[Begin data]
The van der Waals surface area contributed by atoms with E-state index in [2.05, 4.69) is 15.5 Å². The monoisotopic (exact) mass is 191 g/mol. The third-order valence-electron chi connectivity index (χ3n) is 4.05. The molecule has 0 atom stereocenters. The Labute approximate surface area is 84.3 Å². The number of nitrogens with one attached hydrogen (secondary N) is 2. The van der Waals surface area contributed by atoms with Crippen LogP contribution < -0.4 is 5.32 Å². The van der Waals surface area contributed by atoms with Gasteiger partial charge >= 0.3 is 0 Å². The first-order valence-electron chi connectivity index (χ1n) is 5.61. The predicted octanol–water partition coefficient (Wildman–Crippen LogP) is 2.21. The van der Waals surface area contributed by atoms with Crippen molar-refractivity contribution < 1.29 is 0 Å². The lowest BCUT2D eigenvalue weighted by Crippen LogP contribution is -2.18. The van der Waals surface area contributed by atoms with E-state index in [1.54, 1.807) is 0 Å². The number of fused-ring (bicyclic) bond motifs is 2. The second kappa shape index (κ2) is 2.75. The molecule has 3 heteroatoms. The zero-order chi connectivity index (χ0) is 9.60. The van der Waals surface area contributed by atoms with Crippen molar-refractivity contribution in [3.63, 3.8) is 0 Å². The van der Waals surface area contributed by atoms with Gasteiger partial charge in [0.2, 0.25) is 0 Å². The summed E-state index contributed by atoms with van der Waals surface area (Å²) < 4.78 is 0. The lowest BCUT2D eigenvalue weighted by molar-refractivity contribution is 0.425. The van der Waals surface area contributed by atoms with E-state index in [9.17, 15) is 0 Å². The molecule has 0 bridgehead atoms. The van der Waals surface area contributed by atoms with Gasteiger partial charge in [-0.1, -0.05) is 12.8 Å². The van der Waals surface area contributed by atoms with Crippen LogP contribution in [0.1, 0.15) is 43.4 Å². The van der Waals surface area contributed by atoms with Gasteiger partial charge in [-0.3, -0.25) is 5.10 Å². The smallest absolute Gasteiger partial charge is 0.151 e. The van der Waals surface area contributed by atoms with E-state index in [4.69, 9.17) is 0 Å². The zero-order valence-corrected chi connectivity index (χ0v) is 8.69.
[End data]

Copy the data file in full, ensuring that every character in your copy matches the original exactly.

The van der Waals surface area contributed by atoms with E-state index in [2.05, 4.69) is 15.5 Å². The monoisotopic (exact) mass is 191 g/mol. The third-order valence-electron chi connectivity index (χ3n) is 4.05. The molecule has 0 atom stereocenters. The Labute approximate surface area is 84.3 Å². The number of nitrogens with one attached hydrogen (secondary N) is 2. The van der Waals surface area contributed by atoms with Crippen LogP contribution < -0.4 is 5.32 Å². The van der Waals surface area contributed by atoms with Gasteiger partial charge >= 0.3 is 0 Å². The first-order valence-electron chi connectivity index (χ1n) is 5.61. The predicted octanol–water partition coefficient (Wildman–Crippen LogP) is 2.21. The van der Waals surface area contributed by atoms with Crippen molar-refractivity contribution < 1.29 is 0 Å². The lowest BCUT2D eigenvalue weighted by Crippen LogP contribution is -2.18. The van der Waals surface area contributed by atoms with E-state index in [1.54, 1.807) is 0 Å². The number of fused-ring (bicyclic) bond motifs is 2. The second kappa shape index (κ2) is 2.75. The molecule has 3 heteroatoms. The zero-order chi connectivity index (χ0) is 9.60. The van der Waals surface area contributed by atoms with Crippen molar-refractivity contribution in [3.63, 3.8) is 0 Å². The van der Waals surface area contributed by atoms with Gasteiger partial charge in [0.2, 0.25) is 0 Å². The summed E-state index contributed by atoms with van der Waals surface area (Å²) < 4.78 is 0. The lowest BCUT2D eigenvalue weighted by molar-refractivity contribution is 0.425. The van der Waals surface area contributed by atoms with E-state index in [9.17, 15) is 0 Å². The molecule has 0 bridgehead atoms. The van der Waals surface area contributed by atoms with Gasteiger partial charge in [-0.1, -0.05) is 12.8 Å². The van der Waals surface area contributed by atoms with Crippen LogP contribution in [0.1, 0.15) is 43.4 Å². The van der Waals surface area contributed by atoms with Gasteiger partial charge in [-0.3, -0.25) is 5.10 Å². The smallest absolute Gasteiger partial charge is 0.151 e. The van der Waals surface area contributed by atoms with E-state index in [4.69, 9.17) is 0 Å². The zero-order valence-corrected chi connectivity index (χ0v) is 8.69.